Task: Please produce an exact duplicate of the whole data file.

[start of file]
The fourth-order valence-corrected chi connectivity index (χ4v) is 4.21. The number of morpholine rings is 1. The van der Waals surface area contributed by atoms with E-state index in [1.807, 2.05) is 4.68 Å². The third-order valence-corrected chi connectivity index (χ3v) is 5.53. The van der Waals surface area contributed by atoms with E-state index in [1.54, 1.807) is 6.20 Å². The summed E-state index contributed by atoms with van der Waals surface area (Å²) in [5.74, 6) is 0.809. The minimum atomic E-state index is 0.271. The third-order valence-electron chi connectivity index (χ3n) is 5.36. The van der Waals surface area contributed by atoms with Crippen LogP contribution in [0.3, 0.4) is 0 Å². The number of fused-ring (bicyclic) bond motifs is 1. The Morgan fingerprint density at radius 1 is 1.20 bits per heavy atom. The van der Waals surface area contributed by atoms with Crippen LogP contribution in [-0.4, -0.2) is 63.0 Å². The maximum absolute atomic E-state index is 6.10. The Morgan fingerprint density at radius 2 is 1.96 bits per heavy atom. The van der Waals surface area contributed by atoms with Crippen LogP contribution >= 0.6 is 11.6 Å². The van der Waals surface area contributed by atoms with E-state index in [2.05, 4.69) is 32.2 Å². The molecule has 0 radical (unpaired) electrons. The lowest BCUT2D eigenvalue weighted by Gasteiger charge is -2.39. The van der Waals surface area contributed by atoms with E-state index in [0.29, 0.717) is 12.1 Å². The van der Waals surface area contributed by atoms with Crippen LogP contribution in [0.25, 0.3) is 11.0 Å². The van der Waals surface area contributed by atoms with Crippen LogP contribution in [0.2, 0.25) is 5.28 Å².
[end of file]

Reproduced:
The fourth-order valence-corrected chi connectivity index (χ4v) is 4.21. The number of morpholine rings is 1. The van der Waals surface area contributed by atoms with E-state index in [1.807, 2.05) is 4.68 Å². The third-order valence-corrected chi connectivity index (χ3v) is 5.53. The van der Waals surface area contributed by atoms with E-state index in [1.54, 1.807) is 6.20 Å². The summed E-state index contributed by atoms with van der Waals surface area (Å²) in [5.74, 6) is 0.809. The minimum atomic E-state index is 0.271. The third-order valence-electron chi connectivity index (χ3n) is 5.36. The van der Waals surface area contributed by atoms with Crippen LogP contribution in [0.3, 0.4) is 0 Å². The number of fused-ring (bicyclic) bond motifs is 1. The Morgan fingerprint density at radius 1 is 1.20 bits per heavy atom. The van der Waals surface area contributed by atoms with Crippen LogP contribution in [-0.4, -0.2) is 63.0 Å². The maximum absolute atomic E-state index is 6.10. The Morgan fingerprint density at radius 2 is 1.96 bits per heavy atom. The van der Waals surface area contributed by atoms with Crippen LogP contribution >= 0.6 is 11.6 Å². The van der Waals surface area contributed by atoms with E-state index in [2.05, 4.69) is 32.2 Å². The molecule has 0 radical (unpaired) electrons. The lowest BCUT2D eigenvalue weighted by Gasteiger charge is -2.39. The van der Waals surface area contributed by atoms with E-state index in [0.29, 0.717) is 12.1 Å². The van der Waals surface area contributed by atoms with Crippen LogP contribution in [0.25, 0.3) is 11.0 Å². The van der Waals surface area contributed by atoms with Crippen LogP contribution in [0.2, 0.25) is 5.28 Å².